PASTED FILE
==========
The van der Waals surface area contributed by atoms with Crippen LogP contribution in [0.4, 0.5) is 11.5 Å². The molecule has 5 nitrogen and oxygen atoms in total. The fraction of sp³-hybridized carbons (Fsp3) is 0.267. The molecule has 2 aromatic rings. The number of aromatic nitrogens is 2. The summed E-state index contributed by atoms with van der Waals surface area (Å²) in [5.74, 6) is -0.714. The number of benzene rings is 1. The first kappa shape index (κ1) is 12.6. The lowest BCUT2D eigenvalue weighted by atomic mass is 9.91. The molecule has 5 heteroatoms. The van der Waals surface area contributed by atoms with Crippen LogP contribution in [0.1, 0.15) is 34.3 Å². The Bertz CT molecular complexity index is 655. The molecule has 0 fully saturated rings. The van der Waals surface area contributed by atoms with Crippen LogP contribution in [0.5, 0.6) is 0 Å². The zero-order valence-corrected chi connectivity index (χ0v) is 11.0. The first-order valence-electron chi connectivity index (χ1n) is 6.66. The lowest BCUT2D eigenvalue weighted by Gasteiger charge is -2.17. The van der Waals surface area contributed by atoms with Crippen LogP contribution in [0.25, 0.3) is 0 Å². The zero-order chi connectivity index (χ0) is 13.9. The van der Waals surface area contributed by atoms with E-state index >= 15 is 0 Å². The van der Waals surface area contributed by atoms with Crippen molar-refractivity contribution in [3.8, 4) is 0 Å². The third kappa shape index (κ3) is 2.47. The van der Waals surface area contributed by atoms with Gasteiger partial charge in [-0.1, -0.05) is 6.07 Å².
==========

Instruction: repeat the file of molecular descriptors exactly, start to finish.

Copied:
The van der Waals surface area contributed by atoms with Crippen LogP contribution in [0.4, 0.5) is 11.5 Å². The molecule has 5 nitrogen and oxygen atoms in total. The fraction of sp³-hybridized carbons (Fsp3) is 0.267. The molecule has 2 aromatic rings. The number of aromatic nitrogens is 2. The summed E-state index contributed by atoms with van der Waals surface area (Å²) in [5.74, 6) is -0.714. The number of benzene rings is 1. The first kappa shape index (κ1) is 12.6. The lowest BCUT2D eigenvalue weighted by atomic mass is 9.91. The molecule has 5 heteroatoms. The van der Waals surface area contributed by atoms with Crippen LogP contribution in [0.1, 0.15) is 34.3 Å². The Bertz CT molecular complexity index is 655. The molecule has 0 fully saturated rings. The van der Waals surface area contributed by atoms with Crippen LogP contribution in [0.5, 0.6) is 0 Å². The zero-order valence-corrected chi connectivity index (χ0v) is 11.0. The first-order valence-electron chi connectivity index (χ1n) is 6.66. The lowest BCUT2D eigenvalue weighted by Gasteiger charge is -2.17. The van der Waals surface area contributed by atoms with Crippen LogP contribution in [0.25, 0.3) is 0 Å². The zero-order chi connectivity index (χ0) is 13.9. The van der Waals surface area contributed by atoms with E-state index >= 15 is 0 Å². The van der Waals surface area contributed by atoms with Crippen molar-refractivity contribution in [3.8, 4) is 0 Å². The third kappa shape index (κ3) is 2.47. The van der Waals surface area contributed by atoms with Gasteiger partial charge in [-0.1, -0.05) is 6.07 Å².